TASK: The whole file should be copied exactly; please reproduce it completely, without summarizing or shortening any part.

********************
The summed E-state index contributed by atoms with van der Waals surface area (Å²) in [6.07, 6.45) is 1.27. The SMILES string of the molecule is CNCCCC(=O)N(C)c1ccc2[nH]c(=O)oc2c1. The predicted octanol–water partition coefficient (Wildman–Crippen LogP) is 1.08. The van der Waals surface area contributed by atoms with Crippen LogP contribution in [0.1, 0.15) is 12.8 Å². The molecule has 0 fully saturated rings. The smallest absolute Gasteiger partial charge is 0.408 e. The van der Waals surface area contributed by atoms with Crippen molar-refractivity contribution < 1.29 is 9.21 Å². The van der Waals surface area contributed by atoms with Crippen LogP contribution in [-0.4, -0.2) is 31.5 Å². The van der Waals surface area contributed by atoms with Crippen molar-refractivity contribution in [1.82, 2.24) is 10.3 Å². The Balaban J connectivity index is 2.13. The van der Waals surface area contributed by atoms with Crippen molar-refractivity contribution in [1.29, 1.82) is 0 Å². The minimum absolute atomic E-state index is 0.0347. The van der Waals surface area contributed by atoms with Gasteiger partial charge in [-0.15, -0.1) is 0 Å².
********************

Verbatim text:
The summed E-state index contributed by atoms with van der Waals surface area (Å²) in [6.07, 6.45) is 1.27. The SMILES string of the molecule is CNCCCC(=O)N(C)c1ccc2[nH]c(=O)oc2c1. The predicted octanol–water partition coefficient (Wildman–Crippen LogP) is 1.08. The van der Waals surface area contributed by atoms with Crippen LogP contribution in [0.1, 0.15) is 12.8 Å². The molecule has 0 fully saturated rings. The smallest absolute Gasteiger partial charge is 0.408 e. The van der Waals surface area contributed by atoms with Crippen molar-refractivity contribution < 1.29 is 9.21 Å². The van der Waals surface area contributed by atoms with Crippen LogP contribution in [-0.4, -0.2) is 31.5 Å². The van der Waals surface area contributed by atoms with Crippen molar-refractivity contribution in [1.82, 2.24) is 10.3 Å². The Balaban J connectivity index is 2.13. The van der Waals surface area contributed by atoms with Crippen molar-refractivity contribution in [1.29, 1.82) is 0 Å². The minimum absolute atomic E-state index is 0.0347. The van der Waals surface area contributed by atoms with Gasteiger partial charge in [-0.15, -0.1) is 0 Å².